Prehistoric Man in Japan


IN an article on this subject (NATURE, vol. xxi. p. 350) by Mr. F. V. Dickins, there is a mistake in dates. He says: “The ‘adzuma’ or eastern region of the main island was probably peopled chiefly by an Aino race, up to the fourteenth or fifteenth centuries.” He hesitates to assign a higher antiquity to the Omori heaps (which were discovered by Prof. Morse) than the thirteenth or fourteenth century, and yet thinks it probable that they were the works of an Aino race. But the fact is that this part of the island was already inhabited by the present race, who had expelled the Ainos long before those periods. Consequently if, as he thinks, the heaps were the remains of the thirteenth or fourteenth century, they cannot be the works of the Ainos; if, on the other hand, they were the works of the Ainos, a much higher antiquity ought to he assigned to them. Such being the case, either one of his conclusions must be incorrect.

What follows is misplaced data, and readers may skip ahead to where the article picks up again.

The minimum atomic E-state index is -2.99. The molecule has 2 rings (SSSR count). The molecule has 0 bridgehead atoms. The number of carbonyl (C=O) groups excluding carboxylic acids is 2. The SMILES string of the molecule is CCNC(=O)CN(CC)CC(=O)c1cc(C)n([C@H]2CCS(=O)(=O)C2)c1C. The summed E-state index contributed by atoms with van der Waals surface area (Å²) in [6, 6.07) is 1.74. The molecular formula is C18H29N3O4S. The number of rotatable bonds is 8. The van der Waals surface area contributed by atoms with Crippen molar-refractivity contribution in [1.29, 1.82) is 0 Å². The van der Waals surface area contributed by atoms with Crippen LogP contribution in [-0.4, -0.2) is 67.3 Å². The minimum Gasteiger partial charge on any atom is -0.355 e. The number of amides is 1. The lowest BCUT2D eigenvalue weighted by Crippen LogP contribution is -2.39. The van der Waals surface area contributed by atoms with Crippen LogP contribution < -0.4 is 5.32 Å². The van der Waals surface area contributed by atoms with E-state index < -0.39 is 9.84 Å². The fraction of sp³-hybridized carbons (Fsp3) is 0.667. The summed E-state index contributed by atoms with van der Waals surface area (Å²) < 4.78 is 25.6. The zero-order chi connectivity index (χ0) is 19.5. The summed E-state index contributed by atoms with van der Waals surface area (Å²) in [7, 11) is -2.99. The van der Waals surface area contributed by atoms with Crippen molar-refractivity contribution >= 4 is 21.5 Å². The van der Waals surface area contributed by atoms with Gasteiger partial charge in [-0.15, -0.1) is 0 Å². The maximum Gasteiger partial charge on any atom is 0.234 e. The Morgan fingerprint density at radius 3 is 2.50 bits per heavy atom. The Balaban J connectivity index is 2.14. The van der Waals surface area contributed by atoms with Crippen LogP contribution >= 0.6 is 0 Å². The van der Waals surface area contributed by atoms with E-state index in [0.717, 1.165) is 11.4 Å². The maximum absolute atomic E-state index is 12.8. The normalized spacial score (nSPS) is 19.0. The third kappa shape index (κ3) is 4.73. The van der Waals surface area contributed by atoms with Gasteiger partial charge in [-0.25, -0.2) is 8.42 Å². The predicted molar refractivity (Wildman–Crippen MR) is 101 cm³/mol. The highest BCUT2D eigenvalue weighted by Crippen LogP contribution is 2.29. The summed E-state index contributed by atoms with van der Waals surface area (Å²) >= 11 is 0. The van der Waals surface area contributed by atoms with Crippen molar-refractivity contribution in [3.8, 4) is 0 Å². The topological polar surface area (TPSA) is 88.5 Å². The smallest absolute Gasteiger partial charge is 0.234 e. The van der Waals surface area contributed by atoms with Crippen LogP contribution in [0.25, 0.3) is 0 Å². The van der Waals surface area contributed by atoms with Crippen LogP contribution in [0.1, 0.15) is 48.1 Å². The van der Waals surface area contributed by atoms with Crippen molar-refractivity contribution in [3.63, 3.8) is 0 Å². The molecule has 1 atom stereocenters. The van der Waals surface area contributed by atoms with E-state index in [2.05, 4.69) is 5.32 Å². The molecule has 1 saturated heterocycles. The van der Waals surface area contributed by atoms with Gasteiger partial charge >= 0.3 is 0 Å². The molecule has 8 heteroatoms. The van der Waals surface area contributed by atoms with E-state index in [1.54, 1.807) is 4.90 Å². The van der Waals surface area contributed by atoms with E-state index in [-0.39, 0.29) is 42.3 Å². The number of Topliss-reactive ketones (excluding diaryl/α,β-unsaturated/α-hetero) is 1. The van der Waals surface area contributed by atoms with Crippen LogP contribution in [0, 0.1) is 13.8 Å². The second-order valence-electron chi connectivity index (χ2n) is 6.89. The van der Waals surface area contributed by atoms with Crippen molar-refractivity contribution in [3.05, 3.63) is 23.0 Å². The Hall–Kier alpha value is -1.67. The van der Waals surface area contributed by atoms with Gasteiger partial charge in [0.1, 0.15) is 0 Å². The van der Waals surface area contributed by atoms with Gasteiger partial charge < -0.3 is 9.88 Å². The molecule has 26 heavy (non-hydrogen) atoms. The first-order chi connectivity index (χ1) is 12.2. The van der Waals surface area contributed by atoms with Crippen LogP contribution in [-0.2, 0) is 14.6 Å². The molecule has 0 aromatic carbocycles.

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SUGIURA, S. Prehistoric Man in Japan. Nature 21, 371 (1880).

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